Superspreading of airborne pathogens in a heterogeneous world
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Epidemics are regularly associated with reports of superspreading: single individuals infecting many others. How do we determine if such events are due to people inherently being biological superspreaders or simply due to random chance? We present an analytically solvable model for airborne diseases which reveal the spreading statistics of epidemics in socio-spatial heterogeneous spaces and provide a baseline to which data may be compared. In contrast to classical SIR models, we explicitly model social events where airborne pathogen transmission allows a single individual to infect many simultaneously, a key feature that generates distinctive output statistics. We find that diseases that have a short duration of high infectiousness can give extreme statistics such as 20% infecting more than 80%, depending on the socio-spatial heterogeneity. Quantifying this by a distribution over sizes of social gatherings, tracking data of social proximity for university students suggest that this can be a approximated by a power law. Finally, we study mitigation efforts applied to our model. We find that the effect of banning large gatherings works equally well for diseases with any duration of infectiousness, but depends strongly on socio-spatial heterogeneity.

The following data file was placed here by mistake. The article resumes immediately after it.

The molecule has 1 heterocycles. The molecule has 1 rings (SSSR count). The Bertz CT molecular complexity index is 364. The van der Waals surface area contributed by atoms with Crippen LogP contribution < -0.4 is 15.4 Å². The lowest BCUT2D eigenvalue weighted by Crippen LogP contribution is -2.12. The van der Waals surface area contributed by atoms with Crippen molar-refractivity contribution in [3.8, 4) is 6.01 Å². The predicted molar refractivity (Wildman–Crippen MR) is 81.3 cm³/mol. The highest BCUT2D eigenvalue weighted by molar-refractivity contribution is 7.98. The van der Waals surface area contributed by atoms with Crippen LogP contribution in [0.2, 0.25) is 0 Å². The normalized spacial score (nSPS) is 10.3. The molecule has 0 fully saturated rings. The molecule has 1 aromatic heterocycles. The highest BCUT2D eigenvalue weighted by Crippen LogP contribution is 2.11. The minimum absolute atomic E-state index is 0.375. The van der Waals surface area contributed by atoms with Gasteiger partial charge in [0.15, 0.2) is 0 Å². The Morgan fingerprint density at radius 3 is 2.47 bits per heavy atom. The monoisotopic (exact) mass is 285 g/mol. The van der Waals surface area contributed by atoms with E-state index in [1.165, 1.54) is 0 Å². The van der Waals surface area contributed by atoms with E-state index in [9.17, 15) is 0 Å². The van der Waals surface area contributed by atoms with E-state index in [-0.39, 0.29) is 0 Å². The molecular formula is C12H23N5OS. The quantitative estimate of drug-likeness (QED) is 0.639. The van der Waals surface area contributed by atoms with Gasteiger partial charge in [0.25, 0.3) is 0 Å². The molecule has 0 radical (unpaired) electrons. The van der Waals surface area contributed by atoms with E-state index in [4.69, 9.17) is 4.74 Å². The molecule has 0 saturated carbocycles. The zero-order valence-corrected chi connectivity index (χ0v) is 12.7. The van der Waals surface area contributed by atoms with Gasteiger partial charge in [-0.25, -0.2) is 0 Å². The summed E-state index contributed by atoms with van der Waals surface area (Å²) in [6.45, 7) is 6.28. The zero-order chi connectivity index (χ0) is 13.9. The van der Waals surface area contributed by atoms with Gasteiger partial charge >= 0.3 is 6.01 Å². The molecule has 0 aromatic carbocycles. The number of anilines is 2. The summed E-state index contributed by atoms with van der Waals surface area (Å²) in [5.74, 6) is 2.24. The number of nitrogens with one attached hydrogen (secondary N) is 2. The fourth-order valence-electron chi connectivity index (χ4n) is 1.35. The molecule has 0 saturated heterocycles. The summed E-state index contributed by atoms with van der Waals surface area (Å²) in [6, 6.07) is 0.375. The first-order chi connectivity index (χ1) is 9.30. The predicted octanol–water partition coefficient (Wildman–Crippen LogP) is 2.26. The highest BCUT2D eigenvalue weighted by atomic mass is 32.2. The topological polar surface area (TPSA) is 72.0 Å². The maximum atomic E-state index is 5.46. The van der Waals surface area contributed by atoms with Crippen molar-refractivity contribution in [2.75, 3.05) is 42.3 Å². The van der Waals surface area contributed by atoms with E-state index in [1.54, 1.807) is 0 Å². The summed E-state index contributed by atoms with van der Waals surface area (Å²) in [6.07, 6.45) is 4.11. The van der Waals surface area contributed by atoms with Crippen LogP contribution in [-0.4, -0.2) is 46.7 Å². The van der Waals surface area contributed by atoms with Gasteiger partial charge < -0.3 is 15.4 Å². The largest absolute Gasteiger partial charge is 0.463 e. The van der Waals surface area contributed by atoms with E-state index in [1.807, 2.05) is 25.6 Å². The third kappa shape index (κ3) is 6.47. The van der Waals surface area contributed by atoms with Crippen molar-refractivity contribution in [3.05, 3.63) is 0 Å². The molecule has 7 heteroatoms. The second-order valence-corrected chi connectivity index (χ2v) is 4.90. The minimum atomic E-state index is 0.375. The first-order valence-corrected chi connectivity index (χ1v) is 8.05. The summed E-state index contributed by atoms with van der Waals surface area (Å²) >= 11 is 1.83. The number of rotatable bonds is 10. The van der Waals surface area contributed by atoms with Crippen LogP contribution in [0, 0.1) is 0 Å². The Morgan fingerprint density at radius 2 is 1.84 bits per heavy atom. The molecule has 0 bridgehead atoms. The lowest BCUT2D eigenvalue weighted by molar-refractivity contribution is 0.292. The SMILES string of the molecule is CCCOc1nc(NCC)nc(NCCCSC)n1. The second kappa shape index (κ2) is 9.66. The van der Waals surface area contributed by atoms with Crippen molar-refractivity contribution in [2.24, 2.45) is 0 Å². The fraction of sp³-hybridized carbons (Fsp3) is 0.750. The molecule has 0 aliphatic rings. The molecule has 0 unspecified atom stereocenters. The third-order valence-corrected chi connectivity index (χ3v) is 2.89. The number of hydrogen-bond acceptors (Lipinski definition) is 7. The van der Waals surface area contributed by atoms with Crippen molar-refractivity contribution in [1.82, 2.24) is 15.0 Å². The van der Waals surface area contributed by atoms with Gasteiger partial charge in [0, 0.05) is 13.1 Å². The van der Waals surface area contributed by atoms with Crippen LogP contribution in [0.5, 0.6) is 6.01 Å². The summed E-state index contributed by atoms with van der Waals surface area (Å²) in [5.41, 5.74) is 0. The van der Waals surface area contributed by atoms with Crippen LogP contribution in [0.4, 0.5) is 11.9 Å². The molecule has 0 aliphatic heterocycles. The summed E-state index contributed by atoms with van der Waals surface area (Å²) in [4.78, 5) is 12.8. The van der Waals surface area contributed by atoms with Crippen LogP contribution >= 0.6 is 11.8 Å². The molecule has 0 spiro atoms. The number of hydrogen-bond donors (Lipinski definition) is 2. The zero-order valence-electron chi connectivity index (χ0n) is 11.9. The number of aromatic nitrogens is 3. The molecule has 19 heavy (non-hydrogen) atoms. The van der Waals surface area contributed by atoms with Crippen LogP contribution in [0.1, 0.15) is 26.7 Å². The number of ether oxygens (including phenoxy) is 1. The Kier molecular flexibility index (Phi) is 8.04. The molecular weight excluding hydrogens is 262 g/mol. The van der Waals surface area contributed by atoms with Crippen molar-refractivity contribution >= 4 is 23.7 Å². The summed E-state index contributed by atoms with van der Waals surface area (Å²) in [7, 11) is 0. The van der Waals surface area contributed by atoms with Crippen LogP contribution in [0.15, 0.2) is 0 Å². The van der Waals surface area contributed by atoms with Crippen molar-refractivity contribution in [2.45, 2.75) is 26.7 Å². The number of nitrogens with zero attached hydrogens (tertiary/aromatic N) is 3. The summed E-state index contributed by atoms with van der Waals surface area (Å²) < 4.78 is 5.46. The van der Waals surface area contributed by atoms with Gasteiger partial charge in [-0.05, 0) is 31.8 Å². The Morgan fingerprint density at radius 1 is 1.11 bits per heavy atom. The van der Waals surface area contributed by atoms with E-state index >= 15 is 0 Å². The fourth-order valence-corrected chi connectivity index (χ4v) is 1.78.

|Number of pages||9|
|Publication status||Published - 27 May 2021|
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